-Although far from being the only factor, moral injury has almost certainly played a role in the rapid rise of military suicides since 2003. Surveys of Marines and soldiers indicate that many may feel morally conflicted concerning certain experiences downrange. Even a cursory review of current literature (Jonathan Shay’s Achilles in Vietnam and Odysseus in America, Joshua Phillips’ None of Us Were Like This Before, Nancy Sherman’s The Untold War, Edward Tick’s War and the Soul, David Finkel’s Thank You for Your Service, Tony Lagouranis’ Fear Up Harsh, Tyler Boudreau’s Unpacking Inferno, etc.) supports a link between suicidal ideation and strong feelings of guilt and/or shame.
-Moral injury is a significant soldier readiness issue. Nonetheless, our military is not systematically or comprehensively collecting the data that would confirm or deny the link between moral injury and self-handicapping behaviors. Senior leaders often know, for example, that a suicide victim drank too much alcohol. They don’t know, however, what may have driven this victim to drink. Until we understand deeper causes, we will not meaningfully reduce or prevent such negative outcomes from psychological injury as suicide.
-One effect of the rise of remote-controlled warfare will be that moral injury will assume an increased share of war’s psychological injuries. Remote-control warriors do not suffer life-threatening duress in combat, and they don’t vicariously experience extreme stress via the experiences of individuals they know and love (such as their witnessing a fellow platoon member being shot and killed). This means they’re immune from most forms of PTSD, as this condition is currently defined. They’re also immune from Traumatic Brain Injury (unless they spill their coffee and slip on it). They’re not immune, however, from moral injury. The potential for moral injury in combat veterans will only grow as sensors on “drones” and other remote-controlled machines improve. Soon, there will be little subjective difference between a WWI infantryman bayoneting an enemy soldier and what a drone pilot/sensor operator experiences when they kill someone.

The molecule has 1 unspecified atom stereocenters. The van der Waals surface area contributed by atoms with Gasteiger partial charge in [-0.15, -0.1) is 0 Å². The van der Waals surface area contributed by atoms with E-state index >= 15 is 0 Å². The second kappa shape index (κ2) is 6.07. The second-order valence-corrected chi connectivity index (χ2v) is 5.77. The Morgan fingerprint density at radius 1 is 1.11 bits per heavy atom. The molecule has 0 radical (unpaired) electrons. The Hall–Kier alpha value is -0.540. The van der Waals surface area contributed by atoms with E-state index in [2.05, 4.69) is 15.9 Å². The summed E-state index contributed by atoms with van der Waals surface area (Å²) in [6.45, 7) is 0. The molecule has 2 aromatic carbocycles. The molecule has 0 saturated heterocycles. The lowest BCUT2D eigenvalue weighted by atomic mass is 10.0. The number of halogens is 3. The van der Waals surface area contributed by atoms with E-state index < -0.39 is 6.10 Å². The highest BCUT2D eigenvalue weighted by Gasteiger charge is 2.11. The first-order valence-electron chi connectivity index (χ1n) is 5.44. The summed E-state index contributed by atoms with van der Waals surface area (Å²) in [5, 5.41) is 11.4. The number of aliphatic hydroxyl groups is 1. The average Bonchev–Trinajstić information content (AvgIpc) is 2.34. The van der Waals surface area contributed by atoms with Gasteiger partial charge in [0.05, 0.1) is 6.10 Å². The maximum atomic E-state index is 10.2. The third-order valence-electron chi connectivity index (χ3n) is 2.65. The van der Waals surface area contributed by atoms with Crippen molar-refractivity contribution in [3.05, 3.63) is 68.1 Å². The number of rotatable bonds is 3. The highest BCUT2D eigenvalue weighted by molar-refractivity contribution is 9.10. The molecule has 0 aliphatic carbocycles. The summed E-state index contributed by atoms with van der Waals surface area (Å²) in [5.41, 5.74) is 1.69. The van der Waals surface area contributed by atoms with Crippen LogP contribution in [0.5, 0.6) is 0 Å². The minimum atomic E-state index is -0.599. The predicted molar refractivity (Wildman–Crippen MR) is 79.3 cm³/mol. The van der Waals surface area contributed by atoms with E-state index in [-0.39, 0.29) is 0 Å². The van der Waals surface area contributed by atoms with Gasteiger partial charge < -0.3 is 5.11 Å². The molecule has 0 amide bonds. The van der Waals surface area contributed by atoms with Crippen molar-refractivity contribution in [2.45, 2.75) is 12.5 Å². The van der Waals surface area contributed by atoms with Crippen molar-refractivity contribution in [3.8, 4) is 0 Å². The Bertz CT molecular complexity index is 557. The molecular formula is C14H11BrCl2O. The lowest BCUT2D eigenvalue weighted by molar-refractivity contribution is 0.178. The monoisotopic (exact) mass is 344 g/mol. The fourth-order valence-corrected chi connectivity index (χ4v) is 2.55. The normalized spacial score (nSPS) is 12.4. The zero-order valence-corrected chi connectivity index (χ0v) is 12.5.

-Cultivating resilient warriors is important. More important is enabling service members to perform only those actions in combat they can long live with.
-Not all moral injury is preventable, but, in general, it’s more preventable than PTSD or TBI. In the orders they give and the actions they permit, leaders — not mental health professionals — play the crucial role in reducing this form of psychological injury.
-Today, moral opinion often coheres quickly and across huge demographics. Thus, while perceptions of justice (Thucydides’s “honor”) have always mattered in human conflict, they matter more in the “information age” than they ever have. These perceptions help determine the psychological aftermath of war as well as inspire and maintain the will to fight that ultimately “wins” wars. Many members of our national security community — focused on technological silver bullets, short-lived tactical outcomes, and zero-sum calculations (body counts) of what constitutes the “defeat” of a given enemy — fail to even consider this reality, let alone adequately account for it in the actions they order, permit, recommend, and/or perform on today’s battlefields.
Lieutenant Colonel Douglas A. Pryer is an active-duty counterintelligence officer who has deployed to Kosovo, Afghanistan, and Iraq. He has published one book and numerous essays on the human domain of war. The views expressed in this article are those of the author and do not reflect the official policy or position of the Department of the Army, Department of Defense, or the U.S. government.